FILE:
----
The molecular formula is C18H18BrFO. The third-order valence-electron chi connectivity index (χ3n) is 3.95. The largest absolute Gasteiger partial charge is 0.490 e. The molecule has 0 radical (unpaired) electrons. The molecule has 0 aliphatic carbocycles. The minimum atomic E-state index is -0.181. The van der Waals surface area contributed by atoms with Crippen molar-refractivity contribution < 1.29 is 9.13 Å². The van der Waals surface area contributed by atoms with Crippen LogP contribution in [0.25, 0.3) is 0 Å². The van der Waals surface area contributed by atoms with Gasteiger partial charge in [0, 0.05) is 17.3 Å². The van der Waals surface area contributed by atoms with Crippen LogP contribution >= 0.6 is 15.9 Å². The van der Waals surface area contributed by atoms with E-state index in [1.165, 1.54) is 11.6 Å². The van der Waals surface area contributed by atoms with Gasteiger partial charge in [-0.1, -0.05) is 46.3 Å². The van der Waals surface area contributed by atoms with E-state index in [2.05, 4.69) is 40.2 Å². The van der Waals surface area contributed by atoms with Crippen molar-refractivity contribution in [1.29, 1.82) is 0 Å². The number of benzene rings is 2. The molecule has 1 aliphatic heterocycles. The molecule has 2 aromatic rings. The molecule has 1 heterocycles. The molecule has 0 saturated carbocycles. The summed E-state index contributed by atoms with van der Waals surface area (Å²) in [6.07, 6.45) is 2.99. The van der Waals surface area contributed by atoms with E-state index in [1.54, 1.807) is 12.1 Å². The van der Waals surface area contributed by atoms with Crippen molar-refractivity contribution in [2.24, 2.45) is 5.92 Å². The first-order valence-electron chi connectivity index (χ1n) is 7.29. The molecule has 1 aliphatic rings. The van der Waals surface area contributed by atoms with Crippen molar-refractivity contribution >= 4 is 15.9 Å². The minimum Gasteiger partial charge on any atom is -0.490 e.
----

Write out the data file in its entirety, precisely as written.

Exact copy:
The molecular formula is C18H18BrFO. The third-order valence-electron chi connectivity index (χ3n) is 3.95. The largest absolute Gasteiger partial charge is 0.490 e. The molecule has 0 radical (unpaired) electrons. The molecule has 0 aliphatic carbocycles. The minimum atomic E-state index is -0.181. The van der Waals surface area contributed by atoms with Crippen molar-refractivity contribution < 1.29 is 9.13 Å². The van der Waals surface area contributed by atoms with Crippen LogP contribution in [0.25, 0.3) is 0 Å². The van der Waals surface area contributed by atoms with Gasteiger partial charge in [0, 0.05) is 17.3 Å². The van der Waals surface area contributed by atoms with Crippen LogP contribution >= 0.6 is 15.9 Å². The van der Waals surface area contributed by atoms with E-state index in [1.165, 1.54) is 11.6 Å². The van der Waals surface area contributed by atoms with Gasteiger partial charge in [-0.1, -0.05) is 46.3 Å². The van der Waals surface area contributed by atoms with E-state index in [2.05, 4.69) is 40.2 Å². The van der Waals surface area contributed by atoms with Crippen molar-refractivity contribution in [1.29, 1.82) is 0 Å². The number of benzene rings is 2. The molecule has 1 aliphatic heterocycles. The molecule has 2 aromatic rings. The molecule has 1 heterocycles. The molecule has 0 saturated carbocycles. The summed E-state index contributed by atoms with van der Waals surface area (Å²) in [6.07, 6.45) is 2.99. The van der Waals surface area contributed by atoms with E-state index in [1.54, 1.807) is 12.1 Å². The van der Waals surface area contributed by atoms with Crippen molar-refractivity contribution in [2.24, 2.45) is 5.92 Å². The first-order valence-electron chi connectivity index (χ1n) is 7.29. The molecule has 1 aliphatic rings. The van der Waals surface area contributed by atoms with Crippen molar-refractivity contribution >= 4 is 15.9 Å². The minimum Gasteiger partial charge on any atom is -0.490 e.